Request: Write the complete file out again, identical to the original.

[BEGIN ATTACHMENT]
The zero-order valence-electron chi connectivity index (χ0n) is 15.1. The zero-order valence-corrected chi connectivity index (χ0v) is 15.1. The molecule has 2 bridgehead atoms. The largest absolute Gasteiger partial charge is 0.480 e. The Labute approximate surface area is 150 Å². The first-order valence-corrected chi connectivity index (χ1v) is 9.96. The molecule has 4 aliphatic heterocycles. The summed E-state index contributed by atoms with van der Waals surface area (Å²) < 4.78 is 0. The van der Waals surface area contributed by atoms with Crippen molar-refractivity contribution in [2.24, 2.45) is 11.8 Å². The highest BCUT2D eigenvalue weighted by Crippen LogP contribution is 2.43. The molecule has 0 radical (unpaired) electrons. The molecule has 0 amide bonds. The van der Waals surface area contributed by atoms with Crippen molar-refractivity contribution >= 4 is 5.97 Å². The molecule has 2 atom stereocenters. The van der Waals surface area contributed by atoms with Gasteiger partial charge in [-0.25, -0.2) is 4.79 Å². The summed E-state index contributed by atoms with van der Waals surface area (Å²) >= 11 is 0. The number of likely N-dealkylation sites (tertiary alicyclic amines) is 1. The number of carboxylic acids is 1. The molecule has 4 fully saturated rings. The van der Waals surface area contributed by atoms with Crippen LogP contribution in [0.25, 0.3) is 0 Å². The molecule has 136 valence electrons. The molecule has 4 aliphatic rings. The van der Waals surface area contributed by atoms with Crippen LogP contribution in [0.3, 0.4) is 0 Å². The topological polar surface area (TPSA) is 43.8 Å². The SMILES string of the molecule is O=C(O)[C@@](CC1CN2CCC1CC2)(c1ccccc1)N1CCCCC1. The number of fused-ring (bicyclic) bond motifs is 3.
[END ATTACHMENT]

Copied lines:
The zero-order valence-electron chi connectivity index (χ0n) is 15.1. The zero-order valence-corrected chi connectivity index (χ0v) is 15.1. The molecule has 2 bridgehead atoms. The largest absolute Gasteiger partial charge is 0.480 e. The Labute approximate surface area is 150 Å². The first-order valence-corrected chi connectivity index (χ1v) is 9.96. The molecule has 4 aliphatic heterocycles. The summed E-state index contributed by atoms with van der Waals surface area (Å²) < 4.78 is 0. The van der Waals surface area contributed by atoms with Crippen molar-refractivity contribution in [2.24, 2.45) is 11.8 Å². The highest BCUT2D eigenvalue weighted by Crippen LogP contribution is 2.43. The molecule has 0 radical (unpaired) electrons. The molecule has 0 amide bonds. The van der Waals surface area contributed by atoms with Crippen molar-refractivity contribution >= 4 is 5.97 Å². The molecule has 2 atom stereocenters. The van der Waals surface area contributed by atoms with Gasteiger partial charge in [-0.25, -0.2) is 4.79 Å². The summed E-state index contributed by atoms with van der Waals surface area (Å²) >= 11 is 0. The number of likely N-dealkylation sites (tertiary alicyclic amines) is 1. The number of carboxylic acids is 1. The molecule has 4 fully saturated rings. The van der Waals surface area contributed by atoms with Crippen LogP contribution in [0.25, 0.3) is 0 Å². The molecule has 136 valence electrons. The molecule has 4 aliphatic rings. The van der Waals surface area contributed by atoms with Crippen LogP contribution in [0.3, 0.4) is 0 Å². The topological polar surface area (TPSA) is 43.8 Å². The SMILES string of the molecule is O=C(O)[C@@](CC1CN2CCC1CC2)(c1ccccc1)N1CCCCC1. The number of fused-ring (bicyclic) bond motifs is 3.